9. Sustains the elasticity of the skin. To be useful and effective to the skin and body, vitamin C should be in the form of L-ascorbic acid. Studies reveal that once it is applied on the skin, it can stay there for up to seventy two hours. Collagen Synthesis Collagen is a protein found in connective tissue that allows skin tissue to resume its natural shape and to retain its youthful appearance.
Vitamin C is the only antioxidant proven to increase collagen synthesis, it aids in the healing of minor cuts and wounds. As collagen production decreases with age, photo-aging further speeds up the decrease. L-ascorbic acid, the natural form of vitamin C, sends a message to the collagen genes to manufacture more collagen. It is also a cofactor for enzymes vital in collagen synthesis. Vitamin C and Sun Protection Vitamin C also has a role as an antioxidant and free radical inhibitor. Free radicals are the exceedingly reactive molecules created by the sunlight.
Too much UV radiation exposure will give rise to free radicals. As UV radiation deeply penetrates the skin creating free radicals as well as other reactive agents that hit and damage the skin's lipids, vitamin C helps the body to neutralize these free radicals. The production of collagen is affected when the skin is exposed to free radicals. As a result, wrinkles and premature skin sagging transpire.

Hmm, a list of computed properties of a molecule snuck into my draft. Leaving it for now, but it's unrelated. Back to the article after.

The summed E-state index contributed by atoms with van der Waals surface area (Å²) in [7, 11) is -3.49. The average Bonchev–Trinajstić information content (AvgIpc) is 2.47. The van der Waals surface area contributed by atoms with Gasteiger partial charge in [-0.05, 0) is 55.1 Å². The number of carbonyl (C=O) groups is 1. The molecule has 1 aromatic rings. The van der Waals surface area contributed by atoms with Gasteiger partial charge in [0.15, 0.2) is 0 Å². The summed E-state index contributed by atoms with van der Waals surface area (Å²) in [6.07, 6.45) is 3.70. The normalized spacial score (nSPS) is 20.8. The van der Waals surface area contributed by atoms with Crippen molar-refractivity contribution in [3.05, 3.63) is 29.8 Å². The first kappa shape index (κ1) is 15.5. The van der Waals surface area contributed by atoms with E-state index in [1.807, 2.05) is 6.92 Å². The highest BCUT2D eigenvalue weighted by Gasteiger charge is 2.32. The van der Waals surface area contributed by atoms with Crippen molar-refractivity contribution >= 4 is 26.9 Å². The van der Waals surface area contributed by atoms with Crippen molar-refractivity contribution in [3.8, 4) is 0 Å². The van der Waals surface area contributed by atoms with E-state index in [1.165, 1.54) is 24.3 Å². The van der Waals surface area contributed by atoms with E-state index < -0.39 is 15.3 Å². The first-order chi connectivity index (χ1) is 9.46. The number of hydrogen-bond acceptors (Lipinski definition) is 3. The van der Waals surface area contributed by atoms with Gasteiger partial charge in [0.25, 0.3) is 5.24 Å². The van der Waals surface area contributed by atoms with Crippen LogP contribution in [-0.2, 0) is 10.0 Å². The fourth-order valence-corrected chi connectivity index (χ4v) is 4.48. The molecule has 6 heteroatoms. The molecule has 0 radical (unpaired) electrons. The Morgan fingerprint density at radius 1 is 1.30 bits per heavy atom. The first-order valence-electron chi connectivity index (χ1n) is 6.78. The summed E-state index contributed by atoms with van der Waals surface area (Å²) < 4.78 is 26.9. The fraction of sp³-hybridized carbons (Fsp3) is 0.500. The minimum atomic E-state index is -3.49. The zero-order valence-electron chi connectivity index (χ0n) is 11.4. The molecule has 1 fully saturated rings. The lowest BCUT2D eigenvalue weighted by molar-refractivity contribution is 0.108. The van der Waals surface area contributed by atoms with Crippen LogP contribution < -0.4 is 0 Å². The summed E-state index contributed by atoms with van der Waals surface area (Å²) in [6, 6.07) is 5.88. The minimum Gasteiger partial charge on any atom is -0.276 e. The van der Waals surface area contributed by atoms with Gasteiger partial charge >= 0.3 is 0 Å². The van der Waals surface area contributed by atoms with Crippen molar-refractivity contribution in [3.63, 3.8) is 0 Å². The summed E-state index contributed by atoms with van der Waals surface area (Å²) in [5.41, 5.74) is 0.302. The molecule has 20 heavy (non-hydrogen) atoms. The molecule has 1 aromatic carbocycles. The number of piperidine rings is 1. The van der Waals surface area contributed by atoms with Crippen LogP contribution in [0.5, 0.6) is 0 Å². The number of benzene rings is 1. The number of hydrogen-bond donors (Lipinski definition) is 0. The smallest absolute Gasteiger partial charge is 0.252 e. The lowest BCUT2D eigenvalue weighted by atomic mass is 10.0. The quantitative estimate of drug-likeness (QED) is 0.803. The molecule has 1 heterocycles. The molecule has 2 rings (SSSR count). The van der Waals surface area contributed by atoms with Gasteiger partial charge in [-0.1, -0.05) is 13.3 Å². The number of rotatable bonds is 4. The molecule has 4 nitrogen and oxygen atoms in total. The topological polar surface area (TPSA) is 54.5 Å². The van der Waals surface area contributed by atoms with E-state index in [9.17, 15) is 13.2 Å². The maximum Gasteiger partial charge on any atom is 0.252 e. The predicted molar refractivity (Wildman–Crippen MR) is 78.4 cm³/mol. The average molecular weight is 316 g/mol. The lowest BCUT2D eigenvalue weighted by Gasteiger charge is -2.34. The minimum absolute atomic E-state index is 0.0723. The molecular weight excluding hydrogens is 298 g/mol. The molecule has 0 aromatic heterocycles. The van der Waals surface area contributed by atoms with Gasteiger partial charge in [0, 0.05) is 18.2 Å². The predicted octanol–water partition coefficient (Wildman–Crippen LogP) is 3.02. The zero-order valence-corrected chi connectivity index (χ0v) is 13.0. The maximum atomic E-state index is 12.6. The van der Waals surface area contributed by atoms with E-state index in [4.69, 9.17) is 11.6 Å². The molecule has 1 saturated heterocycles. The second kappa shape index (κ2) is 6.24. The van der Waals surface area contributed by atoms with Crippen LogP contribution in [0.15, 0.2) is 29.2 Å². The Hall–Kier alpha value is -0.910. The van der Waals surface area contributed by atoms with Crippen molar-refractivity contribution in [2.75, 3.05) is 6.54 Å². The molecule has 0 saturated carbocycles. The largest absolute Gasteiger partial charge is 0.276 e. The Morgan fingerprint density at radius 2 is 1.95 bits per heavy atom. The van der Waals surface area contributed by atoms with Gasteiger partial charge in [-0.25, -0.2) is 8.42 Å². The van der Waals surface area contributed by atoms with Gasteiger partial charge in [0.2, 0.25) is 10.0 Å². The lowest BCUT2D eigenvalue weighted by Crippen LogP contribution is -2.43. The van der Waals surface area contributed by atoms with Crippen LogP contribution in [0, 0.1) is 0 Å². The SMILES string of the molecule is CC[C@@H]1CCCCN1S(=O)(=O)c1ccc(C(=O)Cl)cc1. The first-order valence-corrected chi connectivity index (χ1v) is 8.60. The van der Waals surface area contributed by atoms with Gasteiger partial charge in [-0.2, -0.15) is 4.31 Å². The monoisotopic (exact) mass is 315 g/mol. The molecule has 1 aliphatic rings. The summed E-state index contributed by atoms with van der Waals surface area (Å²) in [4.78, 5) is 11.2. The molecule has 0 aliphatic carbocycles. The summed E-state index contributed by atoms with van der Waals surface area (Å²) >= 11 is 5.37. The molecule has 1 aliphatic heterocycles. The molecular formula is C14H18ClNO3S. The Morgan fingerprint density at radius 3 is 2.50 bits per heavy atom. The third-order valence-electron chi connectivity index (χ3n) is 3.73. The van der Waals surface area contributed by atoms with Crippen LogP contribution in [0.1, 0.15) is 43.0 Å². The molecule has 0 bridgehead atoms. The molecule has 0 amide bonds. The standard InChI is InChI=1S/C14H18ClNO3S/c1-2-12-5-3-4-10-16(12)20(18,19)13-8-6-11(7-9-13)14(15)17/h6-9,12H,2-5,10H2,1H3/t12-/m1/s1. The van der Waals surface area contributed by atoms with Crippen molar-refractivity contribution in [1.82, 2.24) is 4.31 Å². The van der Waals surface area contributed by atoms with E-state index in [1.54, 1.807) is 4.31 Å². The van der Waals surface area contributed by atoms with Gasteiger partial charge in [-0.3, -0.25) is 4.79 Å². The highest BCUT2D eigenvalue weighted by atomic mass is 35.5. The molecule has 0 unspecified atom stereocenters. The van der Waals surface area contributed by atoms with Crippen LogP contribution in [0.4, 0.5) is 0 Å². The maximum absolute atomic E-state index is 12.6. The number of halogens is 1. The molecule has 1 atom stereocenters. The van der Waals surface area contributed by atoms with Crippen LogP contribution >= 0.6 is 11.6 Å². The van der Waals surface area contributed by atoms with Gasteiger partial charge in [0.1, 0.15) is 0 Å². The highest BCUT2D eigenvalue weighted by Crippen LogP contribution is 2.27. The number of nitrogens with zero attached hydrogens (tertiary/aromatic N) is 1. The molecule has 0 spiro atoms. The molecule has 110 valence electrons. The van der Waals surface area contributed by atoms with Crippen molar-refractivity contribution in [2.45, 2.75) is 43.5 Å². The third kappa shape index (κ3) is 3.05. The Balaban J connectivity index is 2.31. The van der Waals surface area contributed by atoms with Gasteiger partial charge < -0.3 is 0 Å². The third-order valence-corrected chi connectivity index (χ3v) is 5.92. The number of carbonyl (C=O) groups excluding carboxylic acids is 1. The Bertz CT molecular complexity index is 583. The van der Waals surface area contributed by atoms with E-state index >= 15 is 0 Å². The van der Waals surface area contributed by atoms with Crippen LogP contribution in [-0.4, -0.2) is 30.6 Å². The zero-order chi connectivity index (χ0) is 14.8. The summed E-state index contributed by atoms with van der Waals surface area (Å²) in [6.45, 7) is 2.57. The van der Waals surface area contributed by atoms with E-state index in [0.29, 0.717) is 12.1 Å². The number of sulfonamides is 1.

Vitamin C and Melanogenesis Research shows that vitamin C helps decrease melanin formation. Melanin is responsible for the skin's dark pigmentation and studies clearly show that vitamin c contributes to skin lightening. A preparation can be used to clarify and even out skin tone, as it lightens dark spots and skin blemishes. Guidelines in evaluating vitamin C products: 1.
Check whether L-ascorbic acid is present in the product or not. There are certain products containing L-ascorbic acid within a vitamin C complex. 2. L-ascorbic acid should be at a low pH level, to effectively penetrate the skin.
3. Check out the stability of the product. 4. The product to look for is that which contains stable L-ascorbic acid, low pH and high concentration.
5. Do remember that when a label says "vitamin C", it does not necessarily mean that it contains L-ascorbic acid. Regardless of all the benefits vitamin C provides, one should note that it is important not to get stuck on just one antioxidant alone. Skin aging is very complicated, and although vitamin C is evidently very effective, researchers suggest that it is best to combat factors in increasing skin aging using multiple antioxidants and not relying on a few. Other important ingredients in a skin-care product include natural extracts from vegetables and fruits to provide the maximum anti-oxidant and age defying blend of nutrients for the skin.
Phytonutrients (beneficial chemicals found in plants) are known to be the strongest in the most colorful fruits and vegetables. While some of these will be obtained from a well-balanced diet, watch for skin-care products containing these beneficial ingredients.
In 2000, at the renowned Institute for Optimum Nutrition in London, Joy Healey gained her nutritional qualification. You can download a free ebook on skin care, from http://www.nutrition4all.co.uk/skin.html